Land Acknowledgement Statements

Seminole “Indians” in the Everglades Courtesy of Dunn, Hampton, “Seminole Indians in the Everglades” (1910). Hampton Dunn Collection of Florida Postcards. Image 2072.

Ah-Tah-Thi-Ki Museum and Seminole Tribe Information:

A Land Acknowledgment for a library geographically divided:

A Land Acknowledgment is meant to acknowledge an area’s original inhabitants and stewards. USF Libraries are situated on three different campuses which different indigenous groups have called home at different times. The USF Libraries Belonging and Equitable Access committee has worked with the Seminole to create and implement our land acknowledgment, recognizing that such an acknowledgment is only a first step towards truth and reconciliation towards the genocide and destruction of the Indigenous people of the Americas and their way of life.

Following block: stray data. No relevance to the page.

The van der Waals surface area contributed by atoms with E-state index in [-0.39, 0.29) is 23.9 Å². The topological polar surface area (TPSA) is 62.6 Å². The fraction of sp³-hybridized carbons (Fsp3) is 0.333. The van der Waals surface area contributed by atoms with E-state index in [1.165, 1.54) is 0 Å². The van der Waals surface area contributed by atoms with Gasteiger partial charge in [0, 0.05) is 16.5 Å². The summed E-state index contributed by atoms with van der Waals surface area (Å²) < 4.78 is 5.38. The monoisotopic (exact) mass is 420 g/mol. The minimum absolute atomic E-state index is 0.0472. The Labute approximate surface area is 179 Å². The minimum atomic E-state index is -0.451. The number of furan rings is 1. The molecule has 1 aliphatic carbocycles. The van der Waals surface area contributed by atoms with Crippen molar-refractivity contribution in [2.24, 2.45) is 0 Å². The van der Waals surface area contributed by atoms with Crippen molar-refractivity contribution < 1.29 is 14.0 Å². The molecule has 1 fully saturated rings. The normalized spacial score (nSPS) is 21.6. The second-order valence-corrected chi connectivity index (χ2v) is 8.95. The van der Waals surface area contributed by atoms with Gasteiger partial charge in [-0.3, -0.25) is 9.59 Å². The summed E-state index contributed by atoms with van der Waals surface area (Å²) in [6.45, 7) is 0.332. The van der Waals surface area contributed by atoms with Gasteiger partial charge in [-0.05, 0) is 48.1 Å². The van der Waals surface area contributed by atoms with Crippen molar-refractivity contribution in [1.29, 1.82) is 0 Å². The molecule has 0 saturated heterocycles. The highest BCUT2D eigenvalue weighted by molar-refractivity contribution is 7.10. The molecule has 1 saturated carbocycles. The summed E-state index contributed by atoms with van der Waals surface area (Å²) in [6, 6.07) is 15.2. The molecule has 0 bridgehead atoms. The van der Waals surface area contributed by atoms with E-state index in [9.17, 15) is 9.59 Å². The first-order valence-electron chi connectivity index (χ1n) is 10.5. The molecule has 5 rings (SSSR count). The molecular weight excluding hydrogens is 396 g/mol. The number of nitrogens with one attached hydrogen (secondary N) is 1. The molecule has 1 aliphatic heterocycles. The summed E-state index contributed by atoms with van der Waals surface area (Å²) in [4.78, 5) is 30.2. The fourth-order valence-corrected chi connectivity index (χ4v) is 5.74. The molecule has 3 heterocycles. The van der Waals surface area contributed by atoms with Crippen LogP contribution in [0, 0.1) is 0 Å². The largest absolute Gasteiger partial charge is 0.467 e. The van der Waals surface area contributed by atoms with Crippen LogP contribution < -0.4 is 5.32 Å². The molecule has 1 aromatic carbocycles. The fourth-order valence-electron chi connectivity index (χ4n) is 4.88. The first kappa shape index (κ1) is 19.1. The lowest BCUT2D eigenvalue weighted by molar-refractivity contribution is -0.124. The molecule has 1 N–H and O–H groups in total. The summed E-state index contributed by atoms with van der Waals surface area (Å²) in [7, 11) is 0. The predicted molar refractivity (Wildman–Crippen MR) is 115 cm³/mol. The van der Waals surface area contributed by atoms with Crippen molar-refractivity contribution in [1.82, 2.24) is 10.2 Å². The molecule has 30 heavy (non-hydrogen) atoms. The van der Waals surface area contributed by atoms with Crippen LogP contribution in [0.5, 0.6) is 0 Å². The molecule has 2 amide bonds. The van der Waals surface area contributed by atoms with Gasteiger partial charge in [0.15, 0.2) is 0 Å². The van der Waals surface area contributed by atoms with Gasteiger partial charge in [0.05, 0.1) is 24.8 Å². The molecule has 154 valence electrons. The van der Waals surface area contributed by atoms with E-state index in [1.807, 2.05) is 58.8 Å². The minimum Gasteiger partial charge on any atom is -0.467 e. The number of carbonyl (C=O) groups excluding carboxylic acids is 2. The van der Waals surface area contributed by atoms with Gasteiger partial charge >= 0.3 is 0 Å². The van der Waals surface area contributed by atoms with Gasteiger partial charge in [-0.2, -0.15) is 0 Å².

USF Libraries Land Acknowledgment:

The University of South Florida Libraries wish to acknowledge and honor the Indigenous communities who lived and took stewardship of the land that our three libraries stand on. USF Libraries recognize that our libraries are built on the indigenous homelands and resources of the Seminole, Miccosukee, Mascogos, Calusa, and Tocobaga people, in addition to their ancestors going back over 10,000 years. We acknowledge the painful history of genocide and forced removal of people from this land. This is a call for all of us to commit to being better stewards of the land we inhabit and to continue learning from the indigenous people still connected to the land.